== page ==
8. This sounds a lot like arguments that TAs made back in the days when airlines first started to talk about cutting commissions. But airlines eventually called the TA bluff then, deciding that TAs weren't actually steering clients to them--clients were mainly choosing their own flights. I wonder if we're hitting the same point here. As I see it, there are three pots of passengers: those who book directly with the cruise line, those who choose their own cruise and use a TA primarily as an order taker (perhaps for perks), and those who use a TA to decide on a cruise. The first pot is most profitable for the cruise line; the last pot costs the cruise line more but potentially means more sales; and the middle pot is simply a cost for the cruise line with minimal benefit. At some point, if the relative size of the last pot shrinks, cruise lines are going to start cutting commissions, figuring that it's worthwhile to sacrifice the last pot (cruise-steering TAs) in order to move people from the middle pot (order-taking TAs) into the first pot (direct cruiseline sales). So the big question is the size of the last pot. How many passengers actually use a TA to decide which cruise to go on, let alone which cruise line? With so much information readily available today on the Internet, it seems to me like most passengers are making their own decisions about cruise lines. Even 25 years ago when I started cruising, I wouldn't have relied on a TA; instead I looked at other sources (at the time, primarily books). I honestly don't know what the breakdown is today, but I'm willing to bet it's shrinking, and shrinking fast. My guess is that older passengers are more likely to use a TA--but those passengers are also more likely to have cruised before and already know their preferences and aren't being steered by a TA. And younger passengers are more likely to do their research online. The upshot is that I wouldn't be at all surprised to see cruise lines cutting commissions to TAs within the next 10 years, and maybe much sooner.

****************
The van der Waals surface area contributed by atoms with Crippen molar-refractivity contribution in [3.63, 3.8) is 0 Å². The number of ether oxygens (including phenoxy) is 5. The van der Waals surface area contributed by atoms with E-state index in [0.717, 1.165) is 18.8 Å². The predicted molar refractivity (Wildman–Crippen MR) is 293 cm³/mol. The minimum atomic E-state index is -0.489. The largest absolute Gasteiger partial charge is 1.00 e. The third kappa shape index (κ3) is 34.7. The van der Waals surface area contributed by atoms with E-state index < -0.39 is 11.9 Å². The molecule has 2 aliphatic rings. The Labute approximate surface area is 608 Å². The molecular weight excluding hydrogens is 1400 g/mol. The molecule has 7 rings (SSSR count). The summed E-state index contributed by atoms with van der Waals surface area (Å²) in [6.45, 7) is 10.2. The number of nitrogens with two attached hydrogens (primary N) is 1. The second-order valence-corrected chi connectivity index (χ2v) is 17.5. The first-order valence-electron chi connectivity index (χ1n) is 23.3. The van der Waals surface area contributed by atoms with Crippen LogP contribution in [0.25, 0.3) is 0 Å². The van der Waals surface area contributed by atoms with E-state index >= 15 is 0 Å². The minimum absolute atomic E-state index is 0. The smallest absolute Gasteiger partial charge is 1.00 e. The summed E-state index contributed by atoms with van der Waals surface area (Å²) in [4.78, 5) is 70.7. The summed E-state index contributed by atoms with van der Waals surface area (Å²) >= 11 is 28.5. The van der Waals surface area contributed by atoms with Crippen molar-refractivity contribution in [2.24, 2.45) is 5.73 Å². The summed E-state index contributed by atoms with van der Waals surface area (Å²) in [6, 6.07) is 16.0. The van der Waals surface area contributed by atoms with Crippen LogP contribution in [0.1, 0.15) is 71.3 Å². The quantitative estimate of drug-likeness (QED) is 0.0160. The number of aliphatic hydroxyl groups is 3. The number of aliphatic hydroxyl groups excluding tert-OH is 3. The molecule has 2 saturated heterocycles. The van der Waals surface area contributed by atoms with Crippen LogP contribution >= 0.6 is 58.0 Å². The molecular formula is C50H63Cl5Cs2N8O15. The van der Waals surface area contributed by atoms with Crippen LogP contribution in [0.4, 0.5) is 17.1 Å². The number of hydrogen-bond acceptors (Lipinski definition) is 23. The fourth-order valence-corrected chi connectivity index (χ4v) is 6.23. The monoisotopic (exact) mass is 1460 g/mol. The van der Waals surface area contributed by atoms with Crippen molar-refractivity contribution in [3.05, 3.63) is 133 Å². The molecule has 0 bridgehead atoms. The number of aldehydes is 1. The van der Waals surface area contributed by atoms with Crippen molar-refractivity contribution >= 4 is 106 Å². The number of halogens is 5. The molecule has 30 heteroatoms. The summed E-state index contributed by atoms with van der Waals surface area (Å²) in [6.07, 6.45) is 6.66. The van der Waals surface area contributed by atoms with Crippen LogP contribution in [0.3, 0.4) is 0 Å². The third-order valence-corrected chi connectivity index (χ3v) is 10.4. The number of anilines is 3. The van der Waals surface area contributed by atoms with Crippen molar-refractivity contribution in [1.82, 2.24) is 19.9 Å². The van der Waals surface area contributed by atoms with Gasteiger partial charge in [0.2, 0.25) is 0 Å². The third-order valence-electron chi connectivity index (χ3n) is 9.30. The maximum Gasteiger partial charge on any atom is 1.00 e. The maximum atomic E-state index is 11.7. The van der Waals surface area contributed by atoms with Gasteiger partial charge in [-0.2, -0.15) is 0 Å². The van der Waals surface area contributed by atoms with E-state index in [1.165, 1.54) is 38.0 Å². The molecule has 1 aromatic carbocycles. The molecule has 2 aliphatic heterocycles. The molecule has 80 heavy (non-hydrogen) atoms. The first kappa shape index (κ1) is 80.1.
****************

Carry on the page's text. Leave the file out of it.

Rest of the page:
9. And here's an example of the terminology problem. By "entertainment," I'm guessing you mean on the main stage. But I'm willing to bet there was plenty of what I'd include in the category of "entertainment" in other venues on the ship, particularly various types of music.
  10. Everybody has different ideas of what "entertainment" is. For years, most cruise lines were similar, offering production music/dancing shows mixed in with comedians/magicians and the like on the main stage, and limited entertainment elsewhere (perhaps a piano player or small band in another lounge). For better or worse, HAL has broken with this model, putting all of its efforts into multiple smaller live-music venues. The production shows are gone, and although comedians/magicians are still around, some nights the main stage is empty or showing a movie. But the live-music venues are top notch with BB Kings, for a popular band, Billboard On Board for piano and singing, and Lincoln Center for quality classical music. For some people, this is a huge upgrade in entertainment; for others, it's considered a major cutback. I don't have any facts on this, but I strongly suspect there's a generational divide, with younger, first-time, short-trip cruisers being happier with the new format, and old-timers being disappointed. All I know for a fact is that on my recent 7-day Alaska Nieuw Amsterdam cruise, all of the live music venues were overflowing with passengers who seemed to be enjoying themselves. When I stuck my head in to the main stage shows, there were a lot of empty seats. Maybe it wouldn't have been that way with production shows, but I don't know. Personally, I quit going to almost any main stage shows on any line at least 15 years ago.